Day One Thinking

a manifesto for product teams

Jeff Bezos published his 2017 annual shareholders letter last week. As with years past, some points were repeated, such as using reversible decision making and customer obsession (which was a mainstay of how we approached building any new product at Amazon).

The central theme of this year was how to avoid sliding into organizational stasis and decline (Day 2 thinking) and instead adopting what he calls Day 1 thinking.

Day 2 is stasis. Followed by irrelevance. Followed by excruciating, painful decline. Followed by death. And that is why it is always Day 1.
To be sure, this kind of decline would happen in extremely slow motion. An established company might harvest Day 2 for decades, but the final result would still come.
I’m interested in the question, how do you fend off Day 2? What are the techniques and tactics? How do you keep the vitality of Day 1, even inside a large organization?

This year, two key themes resonated with me as they relate to building products and high functioning teams. Both these themes are highly interdependent and are critical to fend off decline.

a) Resisting proxies:

Beware of confusing proxies for successful outcomes.

On Day 1, teams are laser focused on solving for the right outcomes for your customers. Over time, the process somehow becomes enshrined as the reason for success. We tend to lose sight of why we do things. This not only leads to having teams use process as a crutch for decision making but also as a reason to say no to things that scare them.

The process is not the thing. It’s always worth asking, do we own the process or does the process own us?

The second trap of Day 2 thinking is an over-reliance on surveys and A/B tests vs. developing a deep understanding of customers and their problems. It’s tempting to rely on shortcuts and/or over-optimize metrics instead of solving for a real customer need.

tweet by Sriram Krishnan on optimizing for the wrong set of metrics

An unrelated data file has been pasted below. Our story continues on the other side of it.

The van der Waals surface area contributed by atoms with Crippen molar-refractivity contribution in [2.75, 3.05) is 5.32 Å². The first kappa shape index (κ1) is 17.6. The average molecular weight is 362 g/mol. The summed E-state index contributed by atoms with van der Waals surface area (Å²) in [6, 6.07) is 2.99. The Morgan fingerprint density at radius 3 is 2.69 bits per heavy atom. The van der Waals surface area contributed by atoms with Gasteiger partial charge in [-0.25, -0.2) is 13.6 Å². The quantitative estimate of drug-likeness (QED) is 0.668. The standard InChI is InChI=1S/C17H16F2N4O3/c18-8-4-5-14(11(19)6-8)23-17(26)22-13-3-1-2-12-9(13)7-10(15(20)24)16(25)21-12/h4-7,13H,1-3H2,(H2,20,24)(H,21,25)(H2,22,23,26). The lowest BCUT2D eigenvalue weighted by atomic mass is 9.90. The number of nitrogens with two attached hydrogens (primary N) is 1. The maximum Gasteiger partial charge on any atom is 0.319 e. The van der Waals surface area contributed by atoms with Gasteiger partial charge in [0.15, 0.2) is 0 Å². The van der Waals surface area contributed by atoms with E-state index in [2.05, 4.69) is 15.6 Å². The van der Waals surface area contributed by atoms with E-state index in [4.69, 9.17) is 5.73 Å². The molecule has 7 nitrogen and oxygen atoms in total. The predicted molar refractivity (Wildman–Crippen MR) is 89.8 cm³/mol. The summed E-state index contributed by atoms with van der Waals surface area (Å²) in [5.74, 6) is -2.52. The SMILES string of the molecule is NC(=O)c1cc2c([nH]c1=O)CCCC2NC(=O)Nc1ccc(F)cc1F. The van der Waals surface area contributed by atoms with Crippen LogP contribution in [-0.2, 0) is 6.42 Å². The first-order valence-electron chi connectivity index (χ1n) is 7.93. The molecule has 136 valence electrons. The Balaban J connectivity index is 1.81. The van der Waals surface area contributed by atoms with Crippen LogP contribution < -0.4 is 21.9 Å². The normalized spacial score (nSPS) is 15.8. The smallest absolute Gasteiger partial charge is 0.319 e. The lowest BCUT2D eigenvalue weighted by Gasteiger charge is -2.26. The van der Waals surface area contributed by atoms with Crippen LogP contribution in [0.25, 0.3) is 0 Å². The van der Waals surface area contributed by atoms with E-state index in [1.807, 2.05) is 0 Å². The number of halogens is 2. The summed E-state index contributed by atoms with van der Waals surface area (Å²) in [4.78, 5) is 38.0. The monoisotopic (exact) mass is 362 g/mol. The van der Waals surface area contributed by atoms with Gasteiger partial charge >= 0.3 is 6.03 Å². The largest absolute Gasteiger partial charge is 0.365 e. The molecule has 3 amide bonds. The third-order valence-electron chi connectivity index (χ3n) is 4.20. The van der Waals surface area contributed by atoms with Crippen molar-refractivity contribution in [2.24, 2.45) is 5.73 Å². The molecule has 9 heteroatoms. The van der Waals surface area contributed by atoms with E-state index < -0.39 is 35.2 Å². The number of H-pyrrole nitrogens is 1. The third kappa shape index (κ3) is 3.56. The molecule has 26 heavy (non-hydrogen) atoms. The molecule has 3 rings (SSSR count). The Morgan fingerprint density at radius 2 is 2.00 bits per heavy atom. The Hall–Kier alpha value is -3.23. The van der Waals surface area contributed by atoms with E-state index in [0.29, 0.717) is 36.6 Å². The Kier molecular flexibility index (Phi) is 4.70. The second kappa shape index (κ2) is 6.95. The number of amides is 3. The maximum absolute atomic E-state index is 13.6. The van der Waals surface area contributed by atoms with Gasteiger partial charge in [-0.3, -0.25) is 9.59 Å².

Bezos cautions leaders to avoid these traps by having the courage to examine processes when things go wrong and fix the ones that no longer work.

b) High velocity decision making:

most decisions should probably be made with somewhere around 70% of the information you wish you had. If you wait for 90%, in most cases, you’re probably being slow.

Day 1 Teams are characterized by high velocity and high quality decisions. Decisions get made quickly when organizations embrace shorter cycles of learning. This implies both an organizational comfort with failure and learning as well as humility in its leaders to recognize that most decisions are reversible.

First, never use a one-size-fits-all decision-making process. Many decisions are reversible, two-way doors. Those decisions can use a light-weight process. For those, so what if you’re wrong?

I’ve seen large and well resourced organizations fall into the “curse of perfection” trap. When there are more resources to throw at a problem, it’s easy to justify delaying decision making until they have 90% of the information they need. The outcome that is maximized is appeasing all stakeholders, so teams spend most of their energy navigating organizational/political minefields.

This implies that by the time Day 2 teams course correct after having built the wrong thing, they will have already spent months. During this time, nimbler competitors have learned more and out-innovated them. This is the true cost of deferred decision making.

Confidence and conviction is what separates Day 1 companies/teams from their Day 2 peers. Instead of abdicating decision making to a committee or choosing the most politically expedient route, Day 1 leaders ask their teams to “disagree and commit”. This simplifies decision making and creates momentum.

Third, use the phrase “disagree and commit.” This phrase will save a lot of time. If you have conviction on a particular direction even though there’s no consensus, it’s helpful to say, “Look, I know we disagree on this but will you gamble with me on it? Disagree and commit?” By the time you’re at this point, no one can know the answer for sure, and you’ll probably get a quick yes.
This isn’t one way. If you’re the boss, you should do this too.


Trust, respect and emotional maturity are required ingredients for highly functional Day 1 teams. Secondly, Day 1 teams need to be obsessed about finding the right outcomes for their customers. Third, Day 1 teams value momentum in all things, including their decision making.

In the absence of these conditions, it is hard for teams to express genuine disagreements of opinion without being political and to make the best decisions for customers without letting the loudest voice win.

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